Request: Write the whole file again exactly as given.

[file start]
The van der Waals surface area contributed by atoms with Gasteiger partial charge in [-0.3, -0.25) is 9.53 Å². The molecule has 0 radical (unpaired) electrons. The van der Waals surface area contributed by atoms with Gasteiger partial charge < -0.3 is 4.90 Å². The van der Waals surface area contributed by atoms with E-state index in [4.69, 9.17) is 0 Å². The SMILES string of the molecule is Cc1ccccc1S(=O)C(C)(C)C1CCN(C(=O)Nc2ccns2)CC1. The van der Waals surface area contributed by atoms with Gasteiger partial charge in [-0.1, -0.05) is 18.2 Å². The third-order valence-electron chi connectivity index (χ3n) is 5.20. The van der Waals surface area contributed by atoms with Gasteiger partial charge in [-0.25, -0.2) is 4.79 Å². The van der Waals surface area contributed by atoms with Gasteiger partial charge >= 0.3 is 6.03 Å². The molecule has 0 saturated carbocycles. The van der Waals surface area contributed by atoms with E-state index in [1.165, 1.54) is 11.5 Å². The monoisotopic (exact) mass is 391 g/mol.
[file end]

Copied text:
The van der Waals surface area contributed by atoms with Gasteiger partial charge in [-0.3, -0.25) is 9.53 Å². The molecule has 0 radical (unpaired) electrons. The van der Waals surface area contributed by atoms with Gasteiger partial charge < -0.3 is 4.90 Å². The van der Waals surface area contributed by atoms with E-state index in [4.69, 9.17) is 0 Å². The SMILES string of the molecule is Cc1ccccc1S(=O)C(C)(C)C1CCN(C(=O)Nc2ccns2)CC1. The van der Waals surface area contributed by atoms with Gasteiger partial charge in [-0.1, -0.05) is 18.2 Å². The third-order valence-electron chi connectivity index (χ3n) is 5.20. The van der Waals surface area contributed by atoms with Gasteiger partial charge in [-0.25, -0.2) is 4.79 Å². The van der Waals surface area contributed by atoms with Gasteiger partial charge >= 0.3 is 6.03 Å². The molecule has 0 saturated carbocycles. The van der Waals surface area contributed by atoms with E-state index in [1.165, 1.54) is 11.5 Å². The monoisotopic (exact) mass is 391 g/mol.